Taking what he considers "the hardest and most important decision" of his life, glass maestro Lino Tagliapietra has announced his official retirement from glassblowing today. Citing the challenges of manual work at the furnace as he approaches his 87th birthday on August 10, the man widely acknowledged as the greatest glassblower in the world will put away his tools for the last time.
As he told Glass Quarterly Hot Sheet in an exclusive interview: "In Murano, we have one kind of expression in Venetian dialect: El ga messo e borsee in armaron, which means 'I put the jacks in the locker.' People who retire from boxing, we say they put the gloves back. For me, I put the jacks back in the locker." (The full in-depth interview with Lino will appear in the Fall 2021 edition of Glass [#164], on newsstands on September 1st. Subscribe here.)
Expressing a deep gratitude for the many friendships made along his 75-year journey from 10-year-old glasshouse apprentice in Murano to the Promethean figure who
came to share the true Venetian techniques with Americans and changed glassblowing forever, Lino is looking to continue to teach new generations and inspire their passion for glass.
This passion that has sustained him for his long and illustrious career in which he has gone from glasshouse worker to designer to full-fledged sculptor is not over. Lino is planning to continue to teach, and he is puting the finishing touches on new large-scale panels, which he had been experimenting with for years by fusing large-scale glass murrini into glass paintings.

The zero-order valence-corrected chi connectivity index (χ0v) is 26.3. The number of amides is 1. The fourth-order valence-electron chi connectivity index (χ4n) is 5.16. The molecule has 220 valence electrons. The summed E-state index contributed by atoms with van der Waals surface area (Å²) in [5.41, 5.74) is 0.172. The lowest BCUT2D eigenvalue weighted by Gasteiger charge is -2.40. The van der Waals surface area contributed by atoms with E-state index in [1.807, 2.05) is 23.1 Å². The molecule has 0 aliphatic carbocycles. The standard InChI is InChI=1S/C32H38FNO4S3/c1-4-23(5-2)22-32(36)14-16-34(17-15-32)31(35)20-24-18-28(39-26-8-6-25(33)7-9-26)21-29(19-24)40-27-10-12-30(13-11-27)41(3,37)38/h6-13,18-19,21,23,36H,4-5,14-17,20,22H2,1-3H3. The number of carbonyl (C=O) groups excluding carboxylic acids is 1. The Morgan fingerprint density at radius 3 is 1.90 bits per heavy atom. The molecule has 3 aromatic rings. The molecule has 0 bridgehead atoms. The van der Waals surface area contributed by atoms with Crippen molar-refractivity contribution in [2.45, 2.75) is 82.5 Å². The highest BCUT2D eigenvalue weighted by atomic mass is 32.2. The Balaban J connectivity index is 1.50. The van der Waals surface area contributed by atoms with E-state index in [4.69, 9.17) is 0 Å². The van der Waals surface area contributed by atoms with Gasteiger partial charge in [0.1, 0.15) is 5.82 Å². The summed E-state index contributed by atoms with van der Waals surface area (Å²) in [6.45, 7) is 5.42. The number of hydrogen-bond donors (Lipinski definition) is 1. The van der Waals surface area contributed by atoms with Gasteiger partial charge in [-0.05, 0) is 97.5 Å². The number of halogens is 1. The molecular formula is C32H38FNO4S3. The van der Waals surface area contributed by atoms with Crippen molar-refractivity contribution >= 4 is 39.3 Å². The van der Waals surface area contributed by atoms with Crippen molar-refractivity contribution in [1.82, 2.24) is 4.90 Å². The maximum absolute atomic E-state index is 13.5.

This fall, he will unveil an entirely new way of joining the elements in his panels -- by leading, as is done in stained-glass windows. In this new series of panels entitled the "Dream of a Long Winter" and made in Murano, where Lino spent the majority of the pandemic, his blown forms have been slumped flat and large-scale murrini are joined using substantial lead lines that add to the panels' intricate compositions.
Asked about whether his stepping back from working at the furnace might affect Lino's legendary love of cooking for large groups of glass artists and collectors after a session in the studio, he answered with humor. "After one year of not going to restaurants, I need to go out to eat! After at least 30 meals out, then maybe I'll cook one time. But now, with the pandemic, we need fresh air and we need at one point not to cook!"
Editor's Note: In addition to his extraordinary career as an artist, Lino Tagliapietra has found time to serve on the board of UrbanGlass, the nonprofit art center that publishes the Glass Quarterly Hot Sheet, and he has been a generous supporter of its efforts since 2005.